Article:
17 June, 2015on
It was golden brown, glistening in all its newly fried glory and looked like a little disc. My maternal grandmother handed it to me with a dollop of sweetened mango pickles and encouraged me to take a bite. At first, I was hesitant being only six or seven at the time, pizza this was not. But Mama as we all called her, cajoled and convinced until finally I did take a bite. I heard the crunch of what I now know as its chickpea flour exterior, followed almost instantly by a silken center that exuded nuttiness as it flowed through my tongue tempered by the sweetness of the pickle. “Mama what did I eat?” I asked. “You just ate Maghaz Pakhora.”(Brain Fritter) She answered with a smile. “What is that?” “It’s made from the brain of the goat. Did you like it?” In fact I did. This I believe was my first foray into the exciting world of Indian food.
My Mom always told me that I was difficult to feed when I was younger. Friends who hear this do not believe me since I have been known to have no limits to what I put in my mouth. But it was different when I was younger. I only liked a few things and Indian food was not one of them. Like most kids I did not like the burning sensation brought on by hot chili peppers. Although it is not true that all Indian food is predominantly filled with chilies, as like with many others, this was my initial impression. So I stuck to eating more conventionally, like I assume most everyone growing up in Manila at the same time as I, would eat at home: Adobo, Fried Chicken, spaghetti. My mom was a good cook, and slowly, she introduced to dishes with a little more complexity like Lasagna, Steak, Prawns Thermidor and other dishes that were in vogue during the eighties.
It was my grandmother who was more of an influence to me when it came to Indian food. My maternal grand parents, settled in Cebu during the late forties. My mom spent her growing up years there. When my mom married, she then moved to Manila with my dad. However, we would spend our summers and Christmas holidays in Cebu with my grand parents. My grandmother loved to cook for the family and she would make different Indian dishes, sans chili so that us grand kids could taste. Try as she would I however, remained ambivalent at best, preferring Lechon or Dim Sum to Lamb Roghan Josh or Dhal.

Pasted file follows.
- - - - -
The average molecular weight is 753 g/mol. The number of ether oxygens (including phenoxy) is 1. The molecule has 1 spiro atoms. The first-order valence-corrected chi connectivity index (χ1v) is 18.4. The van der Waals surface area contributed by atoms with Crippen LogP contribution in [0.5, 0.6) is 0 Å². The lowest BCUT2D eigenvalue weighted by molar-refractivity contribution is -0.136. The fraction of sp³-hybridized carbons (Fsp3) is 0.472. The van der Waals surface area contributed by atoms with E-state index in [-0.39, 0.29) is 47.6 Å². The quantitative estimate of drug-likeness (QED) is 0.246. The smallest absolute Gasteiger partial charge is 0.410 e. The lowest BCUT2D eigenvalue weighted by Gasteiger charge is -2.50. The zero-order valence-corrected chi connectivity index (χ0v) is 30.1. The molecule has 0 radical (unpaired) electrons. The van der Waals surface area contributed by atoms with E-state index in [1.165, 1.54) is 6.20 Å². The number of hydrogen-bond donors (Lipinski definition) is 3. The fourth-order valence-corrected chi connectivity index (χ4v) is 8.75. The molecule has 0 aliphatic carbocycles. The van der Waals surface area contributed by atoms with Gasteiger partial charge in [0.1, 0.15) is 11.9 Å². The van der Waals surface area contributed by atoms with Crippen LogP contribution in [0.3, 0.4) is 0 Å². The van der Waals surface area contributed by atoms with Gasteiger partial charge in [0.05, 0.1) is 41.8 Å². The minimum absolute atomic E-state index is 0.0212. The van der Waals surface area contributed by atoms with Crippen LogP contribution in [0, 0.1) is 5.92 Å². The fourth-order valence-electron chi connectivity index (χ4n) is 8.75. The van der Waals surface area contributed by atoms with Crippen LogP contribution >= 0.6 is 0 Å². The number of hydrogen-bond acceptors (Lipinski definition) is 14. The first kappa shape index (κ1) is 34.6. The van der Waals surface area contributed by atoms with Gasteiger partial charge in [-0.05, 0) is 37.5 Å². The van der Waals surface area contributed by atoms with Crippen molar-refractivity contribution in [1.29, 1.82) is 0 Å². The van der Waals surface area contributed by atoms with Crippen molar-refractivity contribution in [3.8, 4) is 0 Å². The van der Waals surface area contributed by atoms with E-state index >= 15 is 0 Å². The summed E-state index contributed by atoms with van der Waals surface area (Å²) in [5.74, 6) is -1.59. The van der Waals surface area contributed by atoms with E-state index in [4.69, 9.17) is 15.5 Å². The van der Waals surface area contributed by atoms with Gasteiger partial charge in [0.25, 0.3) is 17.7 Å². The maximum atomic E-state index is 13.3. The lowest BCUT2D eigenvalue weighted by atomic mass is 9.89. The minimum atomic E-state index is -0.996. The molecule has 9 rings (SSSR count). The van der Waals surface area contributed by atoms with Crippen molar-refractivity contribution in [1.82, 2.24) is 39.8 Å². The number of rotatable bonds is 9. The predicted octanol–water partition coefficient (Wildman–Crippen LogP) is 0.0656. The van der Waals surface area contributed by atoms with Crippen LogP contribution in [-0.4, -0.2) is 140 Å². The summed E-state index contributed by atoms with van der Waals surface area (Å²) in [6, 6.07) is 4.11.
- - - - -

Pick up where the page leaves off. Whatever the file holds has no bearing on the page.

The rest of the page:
Things began to change when I began traveling for work after University. I began to try and seek different Indian restaurants in other cities. Although most had similar menus to Manila restaurants, they served dishes that were more refined than what I was used to back home, thus making more appreciative and open not only to Indian food but to all types of cuisine in general.
There were two events that were complete game changers for me when it came to Indian food. Number one was my first trip to India. To say that it was an eye opening experience is an understatement. I was quite unprepared to face the massive wave of spices, flavors and smells. The sensory onslaught was so intense that I was completely overwhelmed at first. After a couple of days, I settled down and began to enjoy myself. I had different kinds of street food in little stalls that served specialty snacks. Friends and family who have been returning patrons for many years recommended these stalls. I visited a couple of completely vegetarian restaurants that served an immense array of vegetables, many of which I have never seen in my life. All these vegetables were cooked in countless ways that I never deemed possible; I had a great meal at Bukhara, one of the iconic Northern Indian restaurants of all time. Finally no visit to India is complete without going into a sweet shop where I was again in a state of complete amazement at the variety and choices available. I came home with a new found respect for Indian food that I have not lost at all.
The second event happened fairly recently. On a family vacation to Bangkok, I had the opportunity to have dinner at Gaggan. Chef Patron Gaggan Anand transformed a lovely wooden colonial home into a temple that pays homage to progressive Indian cuisine. It is Indian food that is creative and has no boundaries. Eating at Gaggan made me realize that just like any other cuisine, Indian food does not have any limits. On one hand it can be as simple as some cooked chickpeas on top of a piece of bread served by a street vendor; or something as innovatively complex as Gaggan’s Willy Wonka and the Foie Gras Factory: Foie Gras with a Spiced Red Onion Chutney and Cold Raspberry-Hazelnut Praline. Both seem from two different ends of the spectrum but in essence they are unified as one, they are Indian.
I can only laugh to myself when I witness the parallel struggles that my own children have when it comes to Indian food. I see my mom cajoling and convincing, and I see the same aftermath facial expressions. I am content to know that the cycle continues and that hopefully one day, I will get the chance to do my own convincing and cajoling as well.
(Published in Town & Country Philippines June 2015)